THE Consistory Court of the diocese of Carlisle has refused a faculty to permit a masonic symbol to be added to the churchyard memorial of a person who had been a senior Freemason. Although the Churchyard Regulations permit representations of objects or motifs appropriate to the life of the deceased, and although the Chancellor declined to hold that Freemasonry was incompatible with Christianity, he held that it would be “wholly inappropriate” to permit the symbol to be added.
William Kenneth Wilson, a Freemason, died in 2012, and was buried in the churchyard of St Oswald’s, Dean, in Cumbria, a Grade I listed church dating from the 12th century. The memorial contained his name, dates of birth and death, and the words “Forever in the hearts of those who loved you. Rest in peace.”
There were also three unusual features of the memorial, which were allowed by the Priest-in-Charge. At the top was an etched landscape intended to represent the gateway to heaven; a rose immediately above the words “Rest in peace”; and a rugby ball with the lettering “WTRLFC”.
The petitioner, Dorothy Stubbs, who was the niece of the deceased, wished the memorial to incorporate a set square and compass to reflect the deceased’s lifelong association with Freemasonry, but that was refused by the Priest-in-Charge. The petitioner then applied to the Consistory Court for a faculty to permit it.
The PCC unanimously supported the petitioner’s application, but, when the matter was referred to the DAC, it did not recommend that a faculty be granted, and also had concerns about the other unusual features on the memorial.
The petitioner said that, since badges or insignia of the armed forces of the Crown were permitted, it was “difficult to comprehend” why the Freemasonry symbols should not be permitted. The set square and compass were “inoffensive”, she said, and many would not know what they represented.
She said that the set square and compass were acknowledged as the signs of master builders, or masons, who were employed throughout the Christian world to build cathedrals. She gave several examples, including one of the stained-glass windows of Rouen Cathedral, which paid “a tribute to its builders by illustrating the square and compasses” which had been “an acceptable Christian symbol for many centuries”.
The Provincial Grand Master of the Provincial Grand Lodge of Mark Master Masons of Cumberland and Westmorland, Keith Hodgson, stated that the deceased had joined Freemasonry more than 40 years before his death, and “progressed through the ranks”. In 2001, he had been invested as a Grand Officer, and, in 2007, he had become Provincial Grand Master for the Mark Degree in Freemasonry.
Mr Hodgson said that it was “fitting” that the masonic symbol should be represented on the headstone of the deceased, and that the symbol of the set square and compass was unique to Freemasons, and could be seen in most cemeteries in the area.
No evidence was produced before the Consistory Court, however, that the symbol had appeared in any Church of England churchyards in the diocese of Carlisle.
The Chancellor, Geoffrey Tattersall QC, said that the Priest-in-Charge had no authority to approve the set square and compass on the memorial; nor had he authority to permit the three unusual features on the memorial. But the Chancellor accepted that the Priest-in-Charge had been acting in good faith.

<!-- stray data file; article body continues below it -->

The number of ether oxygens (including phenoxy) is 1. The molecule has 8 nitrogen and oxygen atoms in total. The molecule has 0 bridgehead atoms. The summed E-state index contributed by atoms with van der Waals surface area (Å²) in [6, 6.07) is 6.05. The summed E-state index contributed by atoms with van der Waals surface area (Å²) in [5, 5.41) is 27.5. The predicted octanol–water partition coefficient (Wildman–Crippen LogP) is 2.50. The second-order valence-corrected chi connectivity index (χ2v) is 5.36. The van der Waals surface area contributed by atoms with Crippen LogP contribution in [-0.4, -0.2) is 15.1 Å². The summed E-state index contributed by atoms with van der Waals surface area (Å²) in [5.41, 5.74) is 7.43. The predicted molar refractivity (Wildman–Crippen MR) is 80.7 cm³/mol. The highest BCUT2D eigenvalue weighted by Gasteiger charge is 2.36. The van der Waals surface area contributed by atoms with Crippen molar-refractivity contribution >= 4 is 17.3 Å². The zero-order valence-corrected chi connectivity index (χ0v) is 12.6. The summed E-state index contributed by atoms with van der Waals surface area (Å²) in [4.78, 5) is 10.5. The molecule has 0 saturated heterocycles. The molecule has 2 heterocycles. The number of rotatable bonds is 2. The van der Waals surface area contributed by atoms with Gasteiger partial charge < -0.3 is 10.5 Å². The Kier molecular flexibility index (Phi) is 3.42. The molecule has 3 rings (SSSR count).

The issue of Freemasonry was considered by the General Synod of the C of E in July 1987, in a debate on a report, Freemasonry and Christianity: Are they compatible? The report stated that it was “clear that some Christians have found the impact of Masonic rituals disturbing and a few perceive them as positively evil”, believing them to be blasphemous because God’s name “must not be taken in vain, nor can it be replaced by an amalgam of the names of pagan deities”.
The Synod’s primary theological objection centred on Freemasonry’s use of the word “Jahbulon”, the name used for the Supreme Being in Masonic rituals. It is an amalgamation of Semitic, Hebrew, and Egyptian titles. In its final paragraph, the report pointed to “a number of very fundamental reasons to question the compatibility of Freemasonry and Christianity”.
By a majority of 394 votes to 52, the General Synod carried a motion endorsing the report, including its final paragraph, and commended it for discussion by the Church. There had been no formal developments at national level since the 1987 debate. It was contended by some Christians that Freemasonry posited an alternative to the Christian understanding of God the Holy Trinity, and was thus idolatrous.
The Roman Catholic Church has a longstanding opposition to Freemasonry, and still prohibits membership on the ground that Masonic principles are irreconcilable with the doctrines of the Church.
The Chancellor said that, for the purposes of his judgment, it was not necessary to determine whether Christianity and Freemasonry were compatible. But he was, he said, entitled to note from the decisions of the General Synod and other Christian Churches that there was some doubt whether the two were compatible,
and that the addition of a Masonic symbol on a memorial in a C of E churchyard was likely to be controversial.
The Chancellor declined to grant the faculty sought, because the Churchyard Regulations 2010 expressly prohibited “any arms, crests, badge or insignia” except in certain circumstances for an insignia of the Armed Forces of the Crown.
Although the regulations permitted “representations of objects or motifs appropriate to the life of the deceased or of accepted Christian symbols”, there were already many such objects or motifs on the deceased’s memorial.
The Masonic symbol of a set square and compass was not an accepted Christian symbol, and was considered by some to be unchristian.